Otjivero, a village about 100 km west of Windhoek, became famous for the first pilot project that paid out and scientifically monitored a basic income for all inhabitants of the village under the age of 59. Namibia was also the country long believed to be the first to introduce the BIG nationwide. The reason for this was the appointment of emeritus Lutheran bishop Kameeta as Minister for Poverty eradication and Social Welfare. Kameeta was a symbol for the BIG like no other in the country. But he failed, lost his ministerial post with the second cabinet under President Geingob, without really having done anything for the introduction of the BIG.
All the more pitiful is the government’s attempt to alleviate the plight of many people in Namibia, which was greatly aggravated, if not caused, by the lockdown. The one-time Emergency Income Grant (EIG) amounts to 750 N$ (40 €) per person. On 15 April, about one month after the lockdown was introduced, a total of 110 million N$ was paid out to a first group of 146,974 recipients. A total of 327,528 applications were received nationwide in the first five days after the EIG was announced, of which 180,554 were rejected. According to the Ministry, most rejections were based on false information.
This grant is intended to provide financial support for three weeks to those between 18 and 59 who have lost their income due to Corona and the lockdown. Initially, the government probably assumed that the lockdown would be lifted after three weeks and people could return to work. However, this was not the case. It was extended until 4 May and since then further measures to contain the virus have been introduced, which continue to intervene massively in people’s lives and economies and threaten their livelihoods.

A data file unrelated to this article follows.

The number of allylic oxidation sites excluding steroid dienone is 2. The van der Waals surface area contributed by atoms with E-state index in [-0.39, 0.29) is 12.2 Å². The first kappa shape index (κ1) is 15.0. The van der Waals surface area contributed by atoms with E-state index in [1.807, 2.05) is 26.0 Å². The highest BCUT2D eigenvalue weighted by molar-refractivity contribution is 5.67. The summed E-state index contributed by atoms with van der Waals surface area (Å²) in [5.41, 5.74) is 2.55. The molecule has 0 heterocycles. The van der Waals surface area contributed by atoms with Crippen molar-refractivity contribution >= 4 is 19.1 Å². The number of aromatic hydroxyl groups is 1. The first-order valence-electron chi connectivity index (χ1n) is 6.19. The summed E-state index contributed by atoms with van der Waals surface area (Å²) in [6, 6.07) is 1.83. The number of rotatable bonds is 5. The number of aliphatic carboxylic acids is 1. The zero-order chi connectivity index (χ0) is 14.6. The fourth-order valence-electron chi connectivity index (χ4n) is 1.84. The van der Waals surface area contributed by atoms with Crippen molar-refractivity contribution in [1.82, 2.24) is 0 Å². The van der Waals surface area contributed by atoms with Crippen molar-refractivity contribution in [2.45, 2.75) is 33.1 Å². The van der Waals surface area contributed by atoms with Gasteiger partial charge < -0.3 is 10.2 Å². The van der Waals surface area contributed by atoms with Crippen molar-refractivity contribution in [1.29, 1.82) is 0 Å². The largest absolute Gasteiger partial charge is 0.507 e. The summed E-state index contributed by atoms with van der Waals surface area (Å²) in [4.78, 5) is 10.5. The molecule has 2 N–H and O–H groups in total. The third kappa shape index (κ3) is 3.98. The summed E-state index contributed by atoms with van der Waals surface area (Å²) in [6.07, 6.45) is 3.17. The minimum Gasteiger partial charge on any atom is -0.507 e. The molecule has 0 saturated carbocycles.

It is not yet known whether the government will repeat the one-off payment.
A Basic Income for all
There are now several campaigns, including the People’s referendum for a Basic Income Grant for South Africa (#BIGNOW), calling for a universal, unconditional basic income of R4500 per person in response to the pandemic:
“South Africa cannot continue a lockdown and confront this pandemic without stronger mitigation measures like a BIG. In the midst of COVID-19, Spain is the first country to commit to rolling out a BIG as a response to the crisis and this will be a democratic systemic reform that will persist beyond the pandemic. The BIG has a history that goes back to the Enlightenment. In the 20th century many experiments and forms of BIG interventions have been tried since the 1970s in the US, Canada, Kenya, Namibia and Finland. Each of these trials where based on specific parameters: target groups, social objectives and levels of income. All the research shows positive outcomes when assessing the social efficacy for the BIG. This has ranged from more investments in human development, less stress, less health costs, greater labour market leverage for workers and less food vulnerability. In the context of the climate crisis and deep just transition the BIG is an absolutely necessary democratic systemic reform to enable the ecological restructuring of our society without harming those least responsible for the problem. If South Africa does not embrace the BIG in the context of COVID-19, together with other public goods, this will be a serious historical mistake and a missed opportunity for a more emancipated future.”